If you need to know the time, a Timex watch will tell you.  If you need a roof over your head, a roof somewhere other than Vancouver or Toronto will keep you dry.

I'm not discounting the idea that housing costs in those two cities have relevance, but given that they're only two cities out of lots more, I think the best reason to include them in calculations is to push the average closer to "unaffordable".  They're what would be called in statistics "outliers".

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Mr. Magoo wrote:

The 2017 federal Liberals budget's housing funding plan will only deal with a small fraction of the housing problem that has been building across Canada, and especially in Vancouver and Toronto, for the last two decades under Liberal and Conservative governments.

At this point, Vancouver and Toronto are the "Tag Heuer" and "Rolex" of Canadian cities, housing-wise.

If you need to know the time, a Timex watch will tell you.  If you need a roof over your head, a roof somewhere other than Vancouver or Toronto will keep you dry.

I'm not discounting the idea that housing costs in those two cities have relevance, but given that they're only two cities out of lots more, I think the best reason to include them in calculations is to push the average closer to "unaffordable".  They're what would be called in statistics "outliers".

I'm sory you cannot simply dismiss the Canada-wide housing problem with a cavalier comment that Vancouver and Toronto are outliers.  Furthermore, with populations of 6.42 million (Toronto) and Vancouver (2.46 million), these cities represent 24.7% of Canada's 35.85 million residents, hardly insignificant.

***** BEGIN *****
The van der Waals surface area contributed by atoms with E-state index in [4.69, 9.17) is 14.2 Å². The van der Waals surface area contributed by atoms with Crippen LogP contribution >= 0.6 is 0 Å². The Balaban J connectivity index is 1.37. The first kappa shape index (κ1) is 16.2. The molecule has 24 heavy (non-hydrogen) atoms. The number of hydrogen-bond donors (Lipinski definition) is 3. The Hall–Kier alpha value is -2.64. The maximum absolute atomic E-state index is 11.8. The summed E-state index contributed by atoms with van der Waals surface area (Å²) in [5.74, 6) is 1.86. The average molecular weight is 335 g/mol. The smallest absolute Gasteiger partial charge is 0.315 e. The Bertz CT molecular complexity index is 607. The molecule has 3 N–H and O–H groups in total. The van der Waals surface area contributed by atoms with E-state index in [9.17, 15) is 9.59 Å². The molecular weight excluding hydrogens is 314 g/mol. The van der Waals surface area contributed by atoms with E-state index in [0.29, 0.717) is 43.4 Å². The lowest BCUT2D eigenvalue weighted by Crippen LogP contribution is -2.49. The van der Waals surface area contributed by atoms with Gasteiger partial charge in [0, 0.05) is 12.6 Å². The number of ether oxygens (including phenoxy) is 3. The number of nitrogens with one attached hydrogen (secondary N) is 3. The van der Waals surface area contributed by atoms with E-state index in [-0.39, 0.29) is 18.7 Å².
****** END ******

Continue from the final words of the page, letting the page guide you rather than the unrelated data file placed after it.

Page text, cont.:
The housing situation in Vancouver (and Toronto) is made worse by their astronomical housing costs. However, the situation across this wealthy country is dire, with the failure of successive federal Liberal and Conservative governments to deal with the problem in the last thirty years to deal with the problem being one of the most important contributing factors. Because the article is in the British Columbia section, I focused on what is happening in Vancouver. However, the article both you and I quoted contains a statement on the inadequacy of the Liberals housing investment with reference to Canada, not simply Vancouver, that you conveniently ignored, namely:

For its part, the Canadian Observatory on Homelessness, a non-profit, non-partisan research institute, has estimated that a National Housing Strategy would need something closer to $43.7 billion to put an end to homelessness in Canada — about four times Morneau’s commitment.

Furthermore, my previous post (#69) refers to the dire situation of housing in Winnipeg, not Vancouver or Toronto, to illustrate the problem. Winnipeg's housing prices are certainly not high, unless your attitude is 'let them eat housing'.

The loss of affordable market rental units, coupled with the increased costs of new rental construction meant that more and more families sought public RGI housing, or suffered the consequences of not having money for both food and rent.  Food banks proliferated and continue to grow. While Canada and Manitoba tried to keep welcoming refugees, finding housing for newcomers became virtually impossible.  Arriving First Nations people faced the same dilemma.  They came to Winnipeg seeking a good life for their families, but often foundered in the face of poor and unaffordable housing.

It’s time to begin to repair the damage, and the money is there to do so.




The following article further illustrates that the housing situation across the country is severe and the lack of sufficient government funding for affordable housing is a major contributor to the problem.